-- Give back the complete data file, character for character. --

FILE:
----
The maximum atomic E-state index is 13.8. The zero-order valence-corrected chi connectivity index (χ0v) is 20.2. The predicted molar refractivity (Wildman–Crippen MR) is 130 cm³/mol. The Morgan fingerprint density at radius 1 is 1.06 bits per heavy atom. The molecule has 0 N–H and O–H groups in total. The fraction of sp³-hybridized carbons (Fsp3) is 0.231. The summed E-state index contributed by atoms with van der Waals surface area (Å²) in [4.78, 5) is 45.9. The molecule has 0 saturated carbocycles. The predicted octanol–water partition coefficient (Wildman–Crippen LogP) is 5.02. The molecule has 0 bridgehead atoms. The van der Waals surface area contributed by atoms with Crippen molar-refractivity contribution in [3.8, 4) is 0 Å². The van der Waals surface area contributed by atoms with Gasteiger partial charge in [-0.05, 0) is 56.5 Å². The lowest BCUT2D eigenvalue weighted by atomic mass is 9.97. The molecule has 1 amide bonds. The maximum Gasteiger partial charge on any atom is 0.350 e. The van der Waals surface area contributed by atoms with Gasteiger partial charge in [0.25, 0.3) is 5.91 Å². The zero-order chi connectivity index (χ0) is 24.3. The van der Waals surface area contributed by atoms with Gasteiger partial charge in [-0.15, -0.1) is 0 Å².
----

The maximum atomic E-state index is 13.8. The zero-order valence-corrected chi connectivity index (χ0v) is 20.2. The predicted molar refractivity (Wildman–Crippen MR) is 130 cm³/mol. The Morgan fingerprint density at radius 1 is 1.06 bits per heavy atom. The molecule has 0 N–H and O–H groups in total. The fraction of sp³-hybridized carbons (Fsp3) is 0.231. The summed E-state index contributed by atoms with van der Waals surface area (Å²) in [4.78, 5) is 45.9. The molecule has 0 saturated carbocycles. The predicted octanol–water partition coefficient (Wildman–Crippen LogP) is 5.02. The molecule has 0 bridgehead atoms. The van der Waals surface area contributed by atoms with Crippen molar-refractivity contribution in [3.8, 4) is 0 Å². The van der Waals surface area contributed by atoms with Gasteiger partial charge in [-0.05, 0) is 56.5 Å². The lowest BCUT2D eigenvalue weighted by atomic mass is 9.97. The molecule has 1 amide bonds. The maximum Gasteiger partial charge on any atom is 0.350 e. The van der Waals surface area contributed by atoms with Gasteiger partial charge in [0.25, 0.3) is 5.91 Å². The zero-order chi connectivity index (χ0) is 24.3. The van der Waals surface area contributed by atoms with Gasteiger partial charge in [-0.15, -0.1) is 0 Å².